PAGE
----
Part of the Process

Thoughts on becoming a teacher.



I have a student, Derrick*, in my class who is never without his “Grumpy” (the dwarf) sweatshirt. This sweatshirt is often a quite literal reflection of his mood. I know that school is not an easy place for Derrick. Derrick struggles. He is several grade levels behind in reading. I have seen him work diligently on a project for 45 minutes, make a small mistake, and then just throw the whole thing away. Derrick has a good relationship with my cooperating teacher (he was in his class last year too). I know that he enjoys his time in the Learning Center as well. Derrick loves to stay in during recess, and will talk your ear off about his hobbies and interests. But, here is my struggle: every time I try to check in with him during work time he just shuts down. He often works himself up to the point where he is breaking his mechanical pencils into pieces or scratching holes into his paper.

I’ve been having a mental wrestling match with myself. I want Derrick to know that I care about him and as his teacher, I can’t let him sit idly by. I know that relationships and trust are built over time, but on the other hand I don’t want him to think that it is okay to sit and break pencils if I ask him how he is doing. On Tuesday, we had an incident where this happened and I could tell that Derrick was having a hard time for most of the day after that. I tried to be understanding, to let him know that I understood that he was frustrated. My CT thinks that he probably doesn’t want me to see how much he is really struggling, that its hard for him to admit it.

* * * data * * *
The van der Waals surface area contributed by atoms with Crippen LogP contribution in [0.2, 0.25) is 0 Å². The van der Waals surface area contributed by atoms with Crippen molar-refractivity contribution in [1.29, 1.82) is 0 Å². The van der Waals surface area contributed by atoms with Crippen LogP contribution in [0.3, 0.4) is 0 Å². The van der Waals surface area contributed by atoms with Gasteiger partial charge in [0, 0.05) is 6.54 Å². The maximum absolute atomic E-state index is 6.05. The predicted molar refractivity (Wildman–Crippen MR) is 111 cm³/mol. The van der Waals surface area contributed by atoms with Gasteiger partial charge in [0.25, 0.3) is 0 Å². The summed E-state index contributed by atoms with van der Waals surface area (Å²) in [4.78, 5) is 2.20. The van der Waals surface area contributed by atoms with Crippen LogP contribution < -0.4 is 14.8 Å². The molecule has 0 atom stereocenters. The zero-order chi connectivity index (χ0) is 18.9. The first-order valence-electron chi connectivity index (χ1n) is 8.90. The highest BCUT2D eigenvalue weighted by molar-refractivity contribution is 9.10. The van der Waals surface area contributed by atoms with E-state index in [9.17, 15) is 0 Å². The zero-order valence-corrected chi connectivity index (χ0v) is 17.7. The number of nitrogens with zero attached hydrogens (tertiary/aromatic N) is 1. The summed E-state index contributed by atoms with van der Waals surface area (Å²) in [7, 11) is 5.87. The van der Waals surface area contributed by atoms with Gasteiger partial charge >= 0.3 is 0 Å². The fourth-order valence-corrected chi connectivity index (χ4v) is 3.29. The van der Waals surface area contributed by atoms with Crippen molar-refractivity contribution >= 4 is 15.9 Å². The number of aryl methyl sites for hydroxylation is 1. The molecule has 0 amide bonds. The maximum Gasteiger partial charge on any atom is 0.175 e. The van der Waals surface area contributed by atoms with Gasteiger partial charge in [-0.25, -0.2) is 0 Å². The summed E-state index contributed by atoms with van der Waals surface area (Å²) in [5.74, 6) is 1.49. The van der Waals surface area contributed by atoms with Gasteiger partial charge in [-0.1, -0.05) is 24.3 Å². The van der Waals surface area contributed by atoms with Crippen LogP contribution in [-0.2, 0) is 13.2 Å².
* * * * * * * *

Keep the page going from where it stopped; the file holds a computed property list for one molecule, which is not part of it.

I decided to just try to connect with Derrick at times when I could see that he wasn’t frustrated. He stayed in during recess on Thursday and it was just the two of us. We had the chance to talk about why he likes the Learning Center, more about his hobbies (seriously hard to get a word in, once he gets going!) and about some of the writing we have been working on. The next day he asked me for help in math. I’m not saying that Derrick and I are great terms yet, or that we can put the broken pencil days behind us, but it felt like a small step in the right direction.

I’ve spent a lot of time thinking about Derrick this week, wondering what I should do. I’ve leaned heavily on Faber and Mazlich’s ideas in How To Talk So Kids Can Learn, and some of the principles of Positive Discipline that I used in my preschool class. Honestly, I’ve been frustrated, but I’ve also tried to look at things from Derrick’s perspective and practice empathy.

*a pseudonym


I’m happy to say that Derrick and I are on really good terms now. I think what really helped our relationship is my learning how to anticipate his reaction to things better. When I got to know him better, I knew what his triggers were. This allowed me to talk with him before an assignment or unit to come up with a plan together. For example, when I was planning to teach probability in math I knew he would become frustrated right from the start because it involves so much reading. We were able to talk about it and I let him know that I would be there to support him and he could choose to work with a partner as well. The following weeks went really well for him and he was happy to help motivate his partner to get work done too. When I look back on our relationship, I feel really good about how far we’ve come. It feels good to be a trusted adult in this student’s life. I hope that through our experience, we will feel at least a little more trusting of teachers as he moves onto to Junior High next year.